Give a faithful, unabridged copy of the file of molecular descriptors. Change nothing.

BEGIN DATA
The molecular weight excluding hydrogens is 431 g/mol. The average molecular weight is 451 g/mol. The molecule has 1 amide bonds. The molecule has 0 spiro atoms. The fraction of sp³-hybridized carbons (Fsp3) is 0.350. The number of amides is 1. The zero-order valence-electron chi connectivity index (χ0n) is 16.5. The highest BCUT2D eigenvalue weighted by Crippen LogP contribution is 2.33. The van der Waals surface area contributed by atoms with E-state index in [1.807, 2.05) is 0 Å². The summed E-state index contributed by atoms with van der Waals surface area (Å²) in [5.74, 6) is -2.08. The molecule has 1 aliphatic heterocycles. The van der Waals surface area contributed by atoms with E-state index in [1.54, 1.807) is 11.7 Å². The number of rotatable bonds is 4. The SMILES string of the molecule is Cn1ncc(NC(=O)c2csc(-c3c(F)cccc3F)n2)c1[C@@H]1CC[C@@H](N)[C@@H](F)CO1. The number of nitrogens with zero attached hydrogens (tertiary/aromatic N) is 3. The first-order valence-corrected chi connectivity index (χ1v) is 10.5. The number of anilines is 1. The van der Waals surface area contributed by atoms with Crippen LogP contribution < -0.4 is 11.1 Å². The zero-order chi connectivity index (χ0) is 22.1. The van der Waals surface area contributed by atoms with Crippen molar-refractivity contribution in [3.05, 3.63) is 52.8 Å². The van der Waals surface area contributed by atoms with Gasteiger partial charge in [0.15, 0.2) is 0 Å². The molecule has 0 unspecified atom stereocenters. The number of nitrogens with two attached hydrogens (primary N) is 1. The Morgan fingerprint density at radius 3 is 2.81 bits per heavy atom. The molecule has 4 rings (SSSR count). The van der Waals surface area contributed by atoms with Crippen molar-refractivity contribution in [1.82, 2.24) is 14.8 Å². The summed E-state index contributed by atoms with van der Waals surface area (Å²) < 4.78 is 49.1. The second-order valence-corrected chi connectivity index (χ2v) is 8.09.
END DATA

The molecular weight excluding hydrogens is 431 g/mol. The average molecular weight is 451 g/mol. The molecule has 1 amide bonds. The molecule has 0 spiro atoms. The fraction of sp³-hybridized carbons (Fsp3) is 0.350. The number of amides is 1. The zero-order valence-electron chi connectivity index (χ0n) is 16.5. The highest BCUT2D eigenvalue weighted by Crippen LogP contribution is 2.33. The van der Waals surface area contributed by atoms with E-state index in [1.807, 2.05) is 0 Å². The summed E-state index contributed by atoms with van der Waals surface area (Å²) in [5.74, 6) is -2.08. The molecule has 1 aliphatic heterocycles. The van der Waals surface area contributed by atoms with E-state index in [1.54, 1.807) is 11.7 Å². The number of rotatable bonds is 4. The SMILES string of the molecule is Cn1ncc(NC(=O)c2csc(-c3c(F)cccc3F)n2)c1[C@@H]1CC[C@@H](N)[C@@H](F)CO1. The number of nitrogens with zero attached hydrogens (tertiary/aromatic N) is 3. The first-order valence-corrected chi connectivity index (χ1v) is 10.5. The number of anilines is 1. The van der Waals surface area contributed by atoms with Crippen LogP contribution < -0.4 is 11.1 Å². The zero-order chi connectivity index (χ0) is 22.1. The van der Waals surface area contributed by atoms with Crippen molar-refractivity contribution in [3.05, 3.63) is 52.8 Å². The van der Waals surface area contributed by atoms with Gasteiger partial charge in [0.15, 0.2) is 0 Å². The molecule has 0 unspecified atom stereocenters. The number of nitrogens with two attached hydrogens (primary N) is 1. The Morgan fingerprint density at radius 3 is 2.81 bits per heavy atom. The molecule has 4 rings (SSSR count). The van der Waals surface area contributed by atoms with Crippen molar-refractivity contribution in [1.82, 2.24) is 14.8 Å². The summed E-state index contributed by atoms with van der Waals surface area (Å²) < 4.78 is 49.1. The second-order valence-corrected chi connectivity index (χ2v) is 8.09.